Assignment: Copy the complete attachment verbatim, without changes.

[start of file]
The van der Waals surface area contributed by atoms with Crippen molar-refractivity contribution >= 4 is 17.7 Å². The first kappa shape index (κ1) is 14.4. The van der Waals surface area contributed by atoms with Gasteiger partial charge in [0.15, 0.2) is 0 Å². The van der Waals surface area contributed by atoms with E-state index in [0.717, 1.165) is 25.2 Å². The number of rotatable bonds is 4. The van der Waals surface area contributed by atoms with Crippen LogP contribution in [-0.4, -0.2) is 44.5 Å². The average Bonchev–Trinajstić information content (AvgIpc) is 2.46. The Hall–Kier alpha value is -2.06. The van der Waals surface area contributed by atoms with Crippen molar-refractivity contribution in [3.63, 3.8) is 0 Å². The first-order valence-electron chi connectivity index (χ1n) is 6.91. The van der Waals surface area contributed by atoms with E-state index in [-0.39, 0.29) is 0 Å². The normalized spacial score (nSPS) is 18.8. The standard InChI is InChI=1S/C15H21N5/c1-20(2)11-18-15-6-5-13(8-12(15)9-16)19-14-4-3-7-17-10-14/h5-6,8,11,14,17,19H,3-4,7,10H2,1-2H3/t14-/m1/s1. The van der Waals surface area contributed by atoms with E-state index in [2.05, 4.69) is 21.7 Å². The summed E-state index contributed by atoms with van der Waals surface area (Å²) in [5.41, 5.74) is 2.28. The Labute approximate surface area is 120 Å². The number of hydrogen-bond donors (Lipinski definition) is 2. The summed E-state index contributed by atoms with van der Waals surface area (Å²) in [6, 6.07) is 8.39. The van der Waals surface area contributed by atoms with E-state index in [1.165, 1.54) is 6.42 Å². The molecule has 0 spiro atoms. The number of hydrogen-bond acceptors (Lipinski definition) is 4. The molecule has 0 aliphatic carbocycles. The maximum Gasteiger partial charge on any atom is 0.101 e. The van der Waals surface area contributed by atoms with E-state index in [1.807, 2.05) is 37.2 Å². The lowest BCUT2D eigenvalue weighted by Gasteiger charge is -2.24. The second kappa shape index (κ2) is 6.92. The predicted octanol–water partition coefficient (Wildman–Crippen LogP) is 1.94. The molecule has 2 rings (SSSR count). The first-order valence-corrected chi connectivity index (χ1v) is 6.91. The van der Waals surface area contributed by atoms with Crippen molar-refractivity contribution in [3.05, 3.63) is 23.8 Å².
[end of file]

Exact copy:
The van der Waals surface area contributed by atoms with Crippen molar-refractivity contribution >= 4 is 17.7 Å². The first kappa shape index (κ1) is 14.4. The van der Waals surface area contributed by atoms with Gasteiger partial charge in [0.15, 0.2) is 0 Å². The van der Waals surface area contributed by atoms with E-state index in [0.717, 1.165) is 25.2 Å². The number of rotatable bonds is 4. The van der Waals surface area contributed by atoms with Crippen LogP contribution in [-0.4, -0.2) is 44.5 Å². The average Bonchev–Trinajstić information content (AvgIpc) is 2.46. The Hall–Kier alpha value is -2.06. The van der Waals surface area contributed by atoms with Crippen molar-refractivity contribution in [3.63, 3.8) is 0 Å². The first-order valence-electron chi connectivity index (χ1n) is 6.91. The van der Waals surface area contributed by atoms with E-state index in [-0.39, 0.29) is 0 Å². The normalized spacial score (nSPS) is 18.8. The standard InChI is InChI=1S/C15H21N5/c1-20(2)11-18-15-6-5-13(8-12(15)9-16)19-14-4-3-7-17-10-14/h5-6,8,11,14,17,19H,3-4,7,10H2,1-2H3/t14-/m1/s1. The van der Waals surface area contributed by atoms with E-state index in [2.05, 4.69) is 21.7 Å². The summed E-state index contributed by atoms with van der Waals surface area (Å²) in [5.41, 5.74) is 2.28. The Labute approximate surface area is 120 Å². The number of hydrogen-bond donors (Lipinski definition) is 2. The summed E-state index contributed by atoms with van der Waals surface area (Å²) in [6, 6.07) is 8.39. The van der Waals surface area contributed by atoms with E-state index in [1.165, 1.54) is 6.42 Å². The molecule has 0 spiro atoms. The number of hydrogen-bond acceptors (Lipinski definition) is 4. The molecule has 0 aliphatic carbocycles. The maximum Gasteiger partial charge on any atom is 0.101 e. The van der Waals surface area contributed by atoms with E-state index in [1.807, 2.05) is 37.2 Å². The lowest BCUT2D eigenvalue weighted by Gasteiger charge is -2.24. The second kappa shape index (κ2) is 6.92. The predicted octanol–water partition coefficient (Wildman–Crippen LogP) is 1.94. The molecule has 2 rings (SSSR count). The first-order valence-corrected chi connectivity index (χ1v) is 6.91. The van der Waals surface area contributed by atoms with Crippen molar-refractivity contribution in [3.05, 3.63) is 23.8 Å².